I used to be on-line, like I at all times appear to be, when Hurricane Ian made landfall in Florida earlier this week. I flicked via Twitter and endlessly scrolled TikTok because the afternoon stretched into night.

It was a bizarre, troubling expertise. Being on-line throughout a pure catastrophe like Ian is an odd mixture of dwell devastation and the same old web oddities. Flood waters rising and folks memeing it in actual time in an countless stream of updates. That’s the essence of being on-line in 2022: Every part is terrible, let’s maintain scrolling.

We’re simply now starting to see the precise toll Ian took. The Sun Sentinel reported at the very least 21 individuals have died in Florida, with hundreds extra individuals left unaccounted. Thousands and thousands were without power Friday after the Class 4 storm pummeled the state with excessive winds and flooding. Even for a state fairly acquainted with hurricanes, Ian proved to be significantly terrible.

“This could possibly be the deadliest hurricane in Florida’s historical past,” President Joe Biden said Thursday afternoon. “The numbers are nonetheless unclear, however we’re listening to early reviews of what could also be substantial lack of life.”

As this lethal storm reached its peek this week, the primary viral video I noticed was…of a shark. It’s kind of of web lore: a faux picture of a shark swimming via a catastrophe zone that famously resurfaces throughout huge storms. The first illegitimate photo, of a shark swimming on a freeway, appeared in 2011 amid Hurricane Irene. Since then, there’s been varied reiterations of the meme. So when a real video of what seems to be a small shark (or another kind of fish) thrashing about on a flooded road in Fort Myers, Florida, surfaced throughout Ian, individuals instantly began sharing it throughout their feeds. The brief clip has since racked up greater than 13 million views.

Hurricane Shark wasn’t the one video to go viral as Ian hit. Some dude ran out to fly a Philadelphia Eagles flag because the storm made landfall. In one other clip, individuals swam in the storm surge (which we undoubtedly do not advise). On TikTok, you could watch as zookeepers cheerfully walked storks and different animals to a toilet for security.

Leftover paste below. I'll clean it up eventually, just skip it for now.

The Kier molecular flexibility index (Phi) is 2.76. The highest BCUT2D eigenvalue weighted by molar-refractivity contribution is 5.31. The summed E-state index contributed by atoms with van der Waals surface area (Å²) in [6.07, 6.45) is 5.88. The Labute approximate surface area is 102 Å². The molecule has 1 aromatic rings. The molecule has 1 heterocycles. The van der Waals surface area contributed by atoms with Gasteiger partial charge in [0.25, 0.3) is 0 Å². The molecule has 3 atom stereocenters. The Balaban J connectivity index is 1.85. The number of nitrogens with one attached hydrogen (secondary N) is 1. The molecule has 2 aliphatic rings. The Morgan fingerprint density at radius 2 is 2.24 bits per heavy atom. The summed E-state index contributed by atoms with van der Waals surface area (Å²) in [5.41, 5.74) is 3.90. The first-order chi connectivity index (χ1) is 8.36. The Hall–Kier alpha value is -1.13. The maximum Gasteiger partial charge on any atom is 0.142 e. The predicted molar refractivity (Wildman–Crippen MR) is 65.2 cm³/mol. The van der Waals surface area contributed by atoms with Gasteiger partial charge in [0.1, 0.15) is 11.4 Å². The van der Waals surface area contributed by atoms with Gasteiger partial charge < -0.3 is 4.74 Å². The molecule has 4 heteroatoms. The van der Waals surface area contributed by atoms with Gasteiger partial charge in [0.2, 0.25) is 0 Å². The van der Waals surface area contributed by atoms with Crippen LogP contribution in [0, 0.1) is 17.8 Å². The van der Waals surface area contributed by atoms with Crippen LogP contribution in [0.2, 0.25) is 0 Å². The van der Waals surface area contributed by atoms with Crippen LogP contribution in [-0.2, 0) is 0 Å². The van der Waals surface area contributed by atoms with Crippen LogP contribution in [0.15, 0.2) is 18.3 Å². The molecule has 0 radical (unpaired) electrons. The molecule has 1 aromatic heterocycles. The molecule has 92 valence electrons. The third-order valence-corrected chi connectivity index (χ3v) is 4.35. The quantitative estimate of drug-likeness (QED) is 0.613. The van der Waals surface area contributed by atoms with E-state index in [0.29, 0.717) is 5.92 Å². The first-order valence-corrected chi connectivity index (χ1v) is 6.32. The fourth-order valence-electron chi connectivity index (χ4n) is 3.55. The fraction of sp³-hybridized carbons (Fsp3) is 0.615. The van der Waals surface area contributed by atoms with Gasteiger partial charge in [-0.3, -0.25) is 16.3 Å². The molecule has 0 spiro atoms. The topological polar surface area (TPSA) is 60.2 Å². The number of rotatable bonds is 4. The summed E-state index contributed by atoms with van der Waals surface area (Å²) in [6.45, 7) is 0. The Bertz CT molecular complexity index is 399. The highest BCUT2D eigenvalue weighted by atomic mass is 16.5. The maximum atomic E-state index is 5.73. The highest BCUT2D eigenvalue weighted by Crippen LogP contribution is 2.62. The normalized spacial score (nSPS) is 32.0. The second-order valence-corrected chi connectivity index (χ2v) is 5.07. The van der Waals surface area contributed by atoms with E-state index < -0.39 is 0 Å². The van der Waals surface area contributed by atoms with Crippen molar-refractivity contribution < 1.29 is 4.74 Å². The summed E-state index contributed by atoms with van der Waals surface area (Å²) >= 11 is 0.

I would categorize all these movies as curiosities: surreal clips of animals exterior of their habitats and folks making dangerous selections, two hallmarks of the web. You may even name it enjoyable, relying on which social media platform you had been on. As a result of over on a distinct nook of the web, the legit horrors of Hurricane Ian had been inescapable.

On TikTok, individuals went dwell as their houses had been flooded, seemingly unprepared for the injury and coping with actual, critical hazard. As The Washington Publish‘s Taylor Lorenz noted on Twitter, TikTok is the place for real-time information. Scrolling via my FYP was like watching a found-footage horror film in actual time. The footage turned so overwhelming that I needed to put my telephone down. Seeing all these individuals in real-life hazard was harrowing to look at, and it made me really feel helpless. There was no aid from TikTok’s savvy algorithm.

In fact, there was additionally your standard clout-grifting off the wake of the storm. Lorenz famous individuals had been stealing streams and pretending they had been genuine. NBC Information tradition reporter Kat Tenbarge posted that individuals had been asking for engagement on their content material because the storm performed out.

That is all to say that whereas there could also be a really actual Hurricane Shark on the market, swimming down a Florida road, the web through which it exists hasn’t modified very a lot since 2011. Individuals are nonetheless exploiting a pure catastrophe for clicks, even these on the heart of the storm. There is a effective line between documenting an occasion and filming issues for clout, asking individuals to comply with alongside. And even the identical hoaxes popped up on our timelines (Hurricane Shark, meet Street Manatee). Even because the web evolves, our on-line habits does not.

As Bo Burnham as soon as sang, the web is a bit little bit of all the things all the time. Even within the eye of a storm, that continues to be true.

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